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Messages - yso191

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General Homebrew Discussion / Re: Whiskey Barrel ageing a beer
« on: February 19, 2016, 06:42:52 PM »
For a 15 gallon whiskey barrel you will want about 2-4 weeks aging. Contrary to popular belief longer is really not better. I have found even on 53 gallon barrels anything much longer than 3 months starts to pick up too much barrel character and you lose the actual nuances of the beer. On top of that the oxidation notes can become over whelming.


I recently did a RIS in a Woodinville Whiskey Co., 7 gallon barrel.  I started taste testing the beer about week three.  It hit the magic balance at week 5.  Purge the barrel with CO2 prior to filling.  Also I would top off the barrel at least once a week.

General Homebrew Discussion / Re: Thanks yso191
« on: February 19, 2016, 06:36:34 PM »
My pleasure Jim.  Glad you can use them.  Seemed like quite a waste to just dump them... and yes my freezer is full too.

Commercial Beer Reviews / Mount Saint Humulus IIPA
« on: February 15, 2016, 11:54:48 AM »
I got my first sample of Bale Breaker's Mount Saint Humulus yesterday.  This is a world class Imperial IPA and a perfect example of the West Coast style.  IMO, better than Pliny.  The aroma is resinous.  The texture and flavors are resinous.  It is a beer to sip and savor.  This is the only beer I have given 5 stars to on Untappd.  If you happen across it on tap somewhere (and you like the style) DON'T pass it up.  Here is what they say about it:

Triple IPA - 9.6% ABV | 100++ IBU

Brewed as a part of the WA Hop Mob, the first Triple IPA brewed by Bale Breaker hits like a volcanic eruption of the finest Yakima Valley hops.  Experience an explosion of hop aroma in each sip, thanks to a heavy dry-hop addition of Mosaic™, Equinox™, and Citra®.  Be careful, folks… Mount Saint Humulus just might blow your top right off.

Yeast and Fermentation / Re: AHA Yeast Starter Video
« on: February 13, 2016, 12:35:00 PM »
I am more than happy to learn from someone else's research and experience.  We all have, and all continue to.  My brewing library, this forum, and podcasts are the primary ways I have learned how to brew.  For me, if the explanation is cogent, I try it.  The shaken yeast starter process makes sense to me, so I have begun using it.  What I like about it is it is easier, quicker, and requires less equipment.  I have yet to decide whether it makes better beer.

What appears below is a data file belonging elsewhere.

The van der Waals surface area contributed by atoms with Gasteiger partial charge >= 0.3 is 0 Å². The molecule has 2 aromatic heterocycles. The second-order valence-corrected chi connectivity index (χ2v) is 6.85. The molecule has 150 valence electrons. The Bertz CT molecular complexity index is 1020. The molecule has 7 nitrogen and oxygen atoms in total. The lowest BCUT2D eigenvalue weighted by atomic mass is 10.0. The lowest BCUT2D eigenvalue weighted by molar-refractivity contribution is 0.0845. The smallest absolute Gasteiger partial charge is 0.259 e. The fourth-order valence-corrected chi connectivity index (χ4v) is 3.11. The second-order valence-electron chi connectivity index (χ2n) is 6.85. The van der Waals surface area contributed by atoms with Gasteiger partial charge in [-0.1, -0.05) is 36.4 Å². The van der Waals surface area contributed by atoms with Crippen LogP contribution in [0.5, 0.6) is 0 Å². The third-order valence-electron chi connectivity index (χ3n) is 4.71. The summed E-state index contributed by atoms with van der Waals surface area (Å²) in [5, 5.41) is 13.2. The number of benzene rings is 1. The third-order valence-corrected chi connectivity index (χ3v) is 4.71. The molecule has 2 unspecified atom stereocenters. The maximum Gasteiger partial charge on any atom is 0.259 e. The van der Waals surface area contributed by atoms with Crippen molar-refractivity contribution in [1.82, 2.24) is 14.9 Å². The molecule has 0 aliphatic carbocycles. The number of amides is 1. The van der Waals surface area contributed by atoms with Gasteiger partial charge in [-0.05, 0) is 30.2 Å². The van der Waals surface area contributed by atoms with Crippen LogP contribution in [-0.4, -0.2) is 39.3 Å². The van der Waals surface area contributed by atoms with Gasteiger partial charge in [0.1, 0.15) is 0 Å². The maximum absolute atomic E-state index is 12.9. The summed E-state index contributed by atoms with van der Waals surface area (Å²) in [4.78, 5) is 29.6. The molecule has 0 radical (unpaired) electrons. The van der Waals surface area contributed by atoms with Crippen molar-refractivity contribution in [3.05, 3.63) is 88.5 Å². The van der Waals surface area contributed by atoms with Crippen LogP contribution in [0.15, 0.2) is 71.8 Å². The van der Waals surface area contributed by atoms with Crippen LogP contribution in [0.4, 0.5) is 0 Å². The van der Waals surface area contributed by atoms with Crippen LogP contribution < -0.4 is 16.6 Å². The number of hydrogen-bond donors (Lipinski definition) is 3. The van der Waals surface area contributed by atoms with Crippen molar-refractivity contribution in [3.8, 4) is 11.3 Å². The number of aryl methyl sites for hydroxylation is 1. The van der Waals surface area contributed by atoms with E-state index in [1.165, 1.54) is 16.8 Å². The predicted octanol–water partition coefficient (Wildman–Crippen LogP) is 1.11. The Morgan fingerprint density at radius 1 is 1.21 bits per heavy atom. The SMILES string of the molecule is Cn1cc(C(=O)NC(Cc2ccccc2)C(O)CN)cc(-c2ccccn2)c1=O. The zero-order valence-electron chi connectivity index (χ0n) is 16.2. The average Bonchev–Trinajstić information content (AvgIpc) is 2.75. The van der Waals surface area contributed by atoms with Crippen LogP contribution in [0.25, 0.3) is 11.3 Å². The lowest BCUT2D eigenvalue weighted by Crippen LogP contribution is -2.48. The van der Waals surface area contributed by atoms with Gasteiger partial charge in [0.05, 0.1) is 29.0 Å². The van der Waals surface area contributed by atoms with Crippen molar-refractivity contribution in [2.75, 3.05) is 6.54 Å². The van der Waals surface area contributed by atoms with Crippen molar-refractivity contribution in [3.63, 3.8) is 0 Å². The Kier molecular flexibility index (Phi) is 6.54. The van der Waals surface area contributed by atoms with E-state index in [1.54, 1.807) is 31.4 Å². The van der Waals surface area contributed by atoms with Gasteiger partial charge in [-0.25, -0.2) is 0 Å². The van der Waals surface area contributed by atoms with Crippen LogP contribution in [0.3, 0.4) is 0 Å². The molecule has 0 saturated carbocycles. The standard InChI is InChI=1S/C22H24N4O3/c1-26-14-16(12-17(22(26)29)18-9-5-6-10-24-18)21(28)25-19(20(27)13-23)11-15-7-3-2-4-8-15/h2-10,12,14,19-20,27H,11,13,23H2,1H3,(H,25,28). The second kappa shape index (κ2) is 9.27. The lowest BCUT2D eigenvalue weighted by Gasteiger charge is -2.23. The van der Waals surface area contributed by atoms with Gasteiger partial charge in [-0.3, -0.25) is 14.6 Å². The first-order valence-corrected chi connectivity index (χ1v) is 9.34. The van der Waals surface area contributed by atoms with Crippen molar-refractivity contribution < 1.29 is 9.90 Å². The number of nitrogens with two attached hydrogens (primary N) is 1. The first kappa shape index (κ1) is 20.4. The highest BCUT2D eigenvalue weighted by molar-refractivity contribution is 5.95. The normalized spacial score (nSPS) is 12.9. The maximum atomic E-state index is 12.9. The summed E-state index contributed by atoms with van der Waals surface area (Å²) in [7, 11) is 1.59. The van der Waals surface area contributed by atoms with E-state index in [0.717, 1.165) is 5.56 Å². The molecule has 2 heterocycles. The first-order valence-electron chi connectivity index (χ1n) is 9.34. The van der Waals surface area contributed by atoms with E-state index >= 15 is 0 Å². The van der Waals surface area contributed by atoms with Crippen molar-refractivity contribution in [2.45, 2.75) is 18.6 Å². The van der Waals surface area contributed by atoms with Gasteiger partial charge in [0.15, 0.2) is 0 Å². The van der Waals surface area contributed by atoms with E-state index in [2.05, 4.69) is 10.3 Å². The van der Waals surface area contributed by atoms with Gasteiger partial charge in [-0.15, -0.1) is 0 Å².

I always appreciated Mark's contributions here.  I've made the point elsewhere that part of the constellation of characteristics that include the desire to research exhaustively includes the characteristic that some perceive as being too blunt, too know-it-all, or even rude.  I don't think this is actually the case, just how they come across to some people.  These people are not aggressive with people, but they are aggressive with ideas. 

I have offended others as I tend to make categorical statements too.  It is never my intention to offend or be abrasive, but sometimes it is perceived that way.  Now my area of expertise is not brewing, so I tend to be far less categorical here, but in my area of expertise, I have no problem saying "You're wrong, and I'm going to tell you why."  I hope to have learned better ways of communicating over my life, so that I offend fewer people, but sometimes encountering ideas other than what one already knows makes people mad regardless.

Is this post too 'preachy?'  Perhaps.  My reason for writing it is not to be parental with anyone, but hopefully to contribute to understanding so that this forum remains a place that all persons feel a valued.

General Homebrew Discussion / Re: Minimizing Oxidation During Dry Hopping
« on: February 12, 2016, 10:06:13 PM »
My conical is bigger.  Just sayin.
There is a Blue Cooler at there upper right. Just saying.  :D

"oh."  he said in a small voice then changed the subject.

Ingredients / Re: Idaho 7 hops
« on: February 12, 2016, 10:01:36 PM »